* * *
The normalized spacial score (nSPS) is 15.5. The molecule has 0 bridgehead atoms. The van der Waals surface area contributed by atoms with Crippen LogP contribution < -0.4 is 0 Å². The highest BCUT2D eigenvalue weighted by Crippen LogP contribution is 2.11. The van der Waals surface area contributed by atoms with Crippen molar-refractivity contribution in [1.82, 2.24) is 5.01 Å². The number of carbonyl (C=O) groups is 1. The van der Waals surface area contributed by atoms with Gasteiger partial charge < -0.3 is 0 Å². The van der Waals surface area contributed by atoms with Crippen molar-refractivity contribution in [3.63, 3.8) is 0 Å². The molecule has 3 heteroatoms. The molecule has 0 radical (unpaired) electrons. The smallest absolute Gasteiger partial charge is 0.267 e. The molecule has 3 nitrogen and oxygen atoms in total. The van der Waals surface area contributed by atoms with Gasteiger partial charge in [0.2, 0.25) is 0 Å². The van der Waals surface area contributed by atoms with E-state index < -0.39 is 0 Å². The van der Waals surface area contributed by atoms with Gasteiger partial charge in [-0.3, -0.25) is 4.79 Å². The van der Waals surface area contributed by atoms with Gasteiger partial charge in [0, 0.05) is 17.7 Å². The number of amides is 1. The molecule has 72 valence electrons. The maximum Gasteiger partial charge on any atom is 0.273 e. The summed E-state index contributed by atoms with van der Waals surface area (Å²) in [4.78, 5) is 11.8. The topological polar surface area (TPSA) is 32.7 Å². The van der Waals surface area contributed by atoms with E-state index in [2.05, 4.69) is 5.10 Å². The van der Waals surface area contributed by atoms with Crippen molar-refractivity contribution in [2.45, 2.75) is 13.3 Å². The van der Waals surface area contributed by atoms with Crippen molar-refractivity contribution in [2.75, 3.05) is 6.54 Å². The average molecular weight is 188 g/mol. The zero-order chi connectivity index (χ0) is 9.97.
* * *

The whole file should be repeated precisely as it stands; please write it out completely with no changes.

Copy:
The normalized spacial score (nSPS) is 15.5. The molecule has 0 bridgehead atoms. The van der Waals surface area contributed by atoms with Crippen LogP contribution < -0.4 is 0 Å². The highest BCUT2D eigenvalue weighted by Crippen LogP contribution is 2.11. The van der Waals surface area contributed by atoms with Crippen molar-refractivity contribution in [1.82, 2.24) is 5.01 Å². The number of carbonyl (C=O) groups is 1. The van der Waals surface area contributed by atoms with Gasteiger partial charge < -0.3 is 0 Å². The van der Waals surface area contributed by atoms with Crippen molar-refractivity contribution in [3.63, 3.8) is 0 Å². The molecule has 3 heteroatoms. The molecule has 0 radical (unpaired) electrons. The smallest absolute Gasteiger partial charge is 0.267 e. The molecule has 3 nitrogen and oxygen atoms in total. The van der Waals surface area contributed by atoms with Gasteiger partial charge in [0.2, 0.25) is 0 Å². The van der Waals surface area contributed by atoms with E-state index < -0.39 is 0 Å². The van der Waals surface area contributed by atoms with Gasteiger partial charge in [-0.3, -0.25) is 4.79 Å². The van der Waals surface area contributed by atoms with Gasteiger partial charge in [0, 0.05) is 17.7 Å². The number of amides is 1. The molecule has 72 valence electrons. The maximum Gasteiger partial charge on any atom is 0.273 e. The summed E-state index contributed by atoms with van der Waals surface area (Å²) in [4.78, 5) is 11.8. The topological polar surface area (TPSA) is 32.7 Å². The van der Waals surface area contributed by atoms with E-state index in [2.05, 4.69) is 5.10 Å². The van der Waals surface area contributed by atoms with Crippen molar-refractivity contribution in [2.45, 2.75) is 13.3 Å². The van der Waals surface area contributed by atoms with Crippen molar-refractivity contribution in [2.75, 3.05) is 6.54 Å². The average molecular weight is 188 g/mol. The zero-order chi connectivity index (χ0) is 9.97.